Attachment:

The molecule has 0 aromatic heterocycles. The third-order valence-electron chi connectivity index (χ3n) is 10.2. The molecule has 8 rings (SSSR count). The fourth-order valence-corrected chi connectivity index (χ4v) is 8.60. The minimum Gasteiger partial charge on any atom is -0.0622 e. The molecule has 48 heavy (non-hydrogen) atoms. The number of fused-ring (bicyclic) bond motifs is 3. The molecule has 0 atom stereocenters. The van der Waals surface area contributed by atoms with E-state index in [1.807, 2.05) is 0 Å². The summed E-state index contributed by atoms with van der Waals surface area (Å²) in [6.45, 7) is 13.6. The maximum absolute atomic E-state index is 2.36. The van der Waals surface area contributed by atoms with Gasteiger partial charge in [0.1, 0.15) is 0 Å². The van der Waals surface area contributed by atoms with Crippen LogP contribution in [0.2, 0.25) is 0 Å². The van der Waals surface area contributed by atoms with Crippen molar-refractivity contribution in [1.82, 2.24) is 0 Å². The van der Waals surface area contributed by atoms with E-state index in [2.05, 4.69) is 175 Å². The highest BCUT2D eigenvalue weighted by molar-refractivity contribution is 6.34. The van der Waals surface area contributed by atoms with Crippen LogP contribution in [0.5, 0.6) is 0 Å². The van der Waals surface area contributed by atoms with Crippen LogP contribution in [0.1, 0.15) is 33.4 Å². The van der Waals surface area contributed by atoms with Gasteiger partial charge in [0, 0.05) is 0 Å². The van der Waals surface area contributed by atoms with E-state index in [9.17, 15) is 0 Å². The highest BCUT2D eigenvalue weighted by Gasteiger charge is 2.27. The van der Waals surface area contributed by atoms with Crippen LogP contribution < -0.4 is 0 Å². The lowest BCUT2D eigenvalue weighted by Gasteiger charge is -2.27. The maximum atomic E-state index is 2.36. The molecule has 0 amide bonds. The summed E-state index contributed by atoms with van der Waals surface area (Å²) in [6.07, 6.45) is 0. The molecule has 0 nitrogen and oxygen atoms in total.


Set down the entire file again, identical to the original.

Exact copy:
The molecule has 0 aromatic heterocycles. The third-order valence-electron chi connectivity index (χ3n) is 10.2. The molecule has 8 rings (SSSR count). The fourth-order valence-corrected chi connectivity index (χ4v) is 8.60. The minimum Gasteiger partial charge on any atom is -0.0622 e. The molecule has 48 heavy (non-hydrogen) atoms. The number of fused-ring (bicyclic) bond motifs is 3. The molecule has 0 atom stereocenters. The van der Waals surface area contributed by atoms with E-state index in [1.807, 2.05) is 0 Å². The summed E-state index contributed by atoms with van der Waals surface area (Å²) in [6.45, 7) is 13.6. The maximum absolute atomic E-state index is 2.36. The van der Waals surface area contributed by atoms with Gasteiger partial charge in [0.1, 0.15) is 0 Å². The van der Waals surface area contributed by atoms with Crippen LogP contribution in [0.2, 0.25) is 0 Å². The van der Waals surface area contributed by atoms with Crippen molar-refractivity contribution in [1.82, 2.24) is 0 Å². The van der Waals surface area contributed by atoms with E-state index in [2.05, 4.69) is 175 Å². The highest BCUT2D eigenvalue weighted by molar-refractivity contribution is 6.34. The van der Waals surface area contributed by atoms with Crippen LogP contribution in [0.5, 0.6) is 0 Å². The van der Waals surface area contributed by atoms with Crippen LogP contribution in [0.1, 0.15) is 33.4 Å². The van der Waals surface area contributed by atoms with Gasteiger partial charge in [0, 0.05) is 0 Å². The van der Waals surface area contributed by atoms with E-state index in [9.17, 15) is 0 Å². The highest BCUT2D eigenvalue weighted by Gasteiger charge is 2.27. The van der Waals surface area contributed by atoms with Crippen LogP contribution < -0.4 is 0 Å². The lowest BCUT2D eigenvalue weighted by Gasteiger charge is -2.27. The maximum atomic E-state index is 2.36. The molecule has 0 amide bonds. The summed E-state index contributed by atoms with van der Waals surface area (Å²) in [6.07, 6.45) is 0. The molecule has 0 nitrogen and oxygen atoms in total.